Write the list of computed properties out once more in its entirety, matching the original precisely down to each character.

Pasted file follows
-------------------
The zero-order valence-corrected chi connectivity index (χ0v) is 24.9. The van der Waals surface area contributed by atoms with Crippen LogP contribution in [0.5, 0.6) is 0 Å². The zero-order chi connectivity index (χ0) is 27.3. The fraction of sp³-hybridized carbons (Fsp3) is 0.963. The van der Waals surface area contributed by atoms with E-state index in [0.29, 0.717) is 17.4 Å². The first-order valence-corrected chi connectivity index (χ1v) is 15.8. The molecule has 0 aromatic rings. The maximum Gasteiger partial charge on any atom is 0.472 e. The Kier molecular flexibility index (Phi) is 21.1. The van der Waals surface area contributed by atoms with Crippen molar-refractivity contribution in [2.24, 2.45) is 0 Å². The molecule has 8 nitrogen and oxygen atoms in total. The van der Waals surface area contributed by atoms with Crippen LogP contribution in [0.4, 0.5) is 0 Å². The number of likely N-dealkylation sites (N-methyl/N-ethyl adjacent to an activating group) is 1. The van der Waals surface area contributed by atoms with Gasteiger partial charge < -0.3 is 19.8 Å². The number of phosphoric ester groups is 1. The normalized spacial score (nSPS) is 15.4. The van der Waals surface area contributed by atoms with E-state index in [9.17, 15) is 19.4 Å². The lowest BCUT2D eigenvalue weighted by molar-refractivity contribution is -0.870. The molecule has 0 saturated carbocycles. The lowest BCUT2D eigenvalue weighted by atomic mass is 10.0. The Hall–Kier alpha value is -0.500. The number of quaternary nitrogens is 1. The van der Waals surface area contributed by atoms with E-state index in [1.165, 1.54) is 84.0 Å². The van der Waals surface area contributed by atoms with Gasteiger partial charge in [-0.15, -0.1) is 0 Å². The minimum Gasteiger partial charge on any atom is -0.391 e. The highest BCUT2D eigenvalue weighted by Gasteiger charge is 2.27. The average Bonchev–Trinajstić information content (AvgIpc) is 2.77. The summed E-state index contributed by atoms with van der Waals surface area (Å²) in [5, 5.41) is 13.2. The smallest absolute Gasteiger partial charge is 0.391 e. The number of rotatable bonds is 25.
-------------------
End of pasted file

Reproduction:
The zero-order valence-corrected chi connectivity index (χ0v) is 24.9. The van der Waals surface area contributed by atoms with Crippen LogP contribution in [0.5, 0.6) is 0 Å². The zero-order chi connectivity index (χ0) is 27.3. The fraction of sp³-hybridized carbons (Fsp3) is 0.963. The van der Waals surface area contributed by atoms with E-state index in [0.29, 0.717) is 17.4 Å². The first-order valence-corrected chi connectivity index (χ1v) is 15.8. The molecule has 0 aromatic rings. The maximum Gasteiger partial charge on any atom is 0.472 e. The Kier molecular flexibility index (Phi) is 21.1. The van der Waals surface area contributed by atoms with Crippen molar-refractivity contribution in [2.24, 2.45) is 0 Å². The molecule has 8 nitrogen and oxygen atoms in total. The van der Waals surface area contributed by atoms with Crippen LogP contribution in [0.4, 0.5) is 0 Å². The number of likely N-dealkylation sites (N-methyl/N-ethyl adjacent to an activating group) is 1. The van der Waals surface area contributed by atoms with Gasteiger partial charge < -0.3 is 19.8 Å². The number of phosphoric ester groups is 1. The normalized spacial score (nSPS) is 15.4. The van der Waals surface area contributed by atoms with E-state index in [9.17, 15) is 19.4 Å². The lowest BCUT2D eigenvalue weighted by molar-refractivity contribution is -0.870. The molecule has 0 saturated carbocycles. The lowest BCUT2D eigenvalue weighted by atomic mass is 10.0. The Hall–Kier alpha value is -0.500. The number of quaternary nitrogens is 1. The van der Waals surface area contributed by atoms with E-state index in [1.165, 1.54) is 84.0 Å². The van der Waals surface area contributed by atoms with Gasteiger partial charge in [-0.15, -0.1) is 0 Å². The minimum Gasteiger partial charge on any atom is -0.391 e. The highest BCUT2D eigenvalue weighted by Gasteiger charge is 2.27. The average Bonchev–Trinajstić information content (AvgIpc) is 2.77. The summed E-state index contributed by atoms with van der Waals surface area (Å²) in [5, 5.41) is 13.2. The smallest absolute Gasteiger partial charge is 0.391 e. The number of rotatable bonds is 25.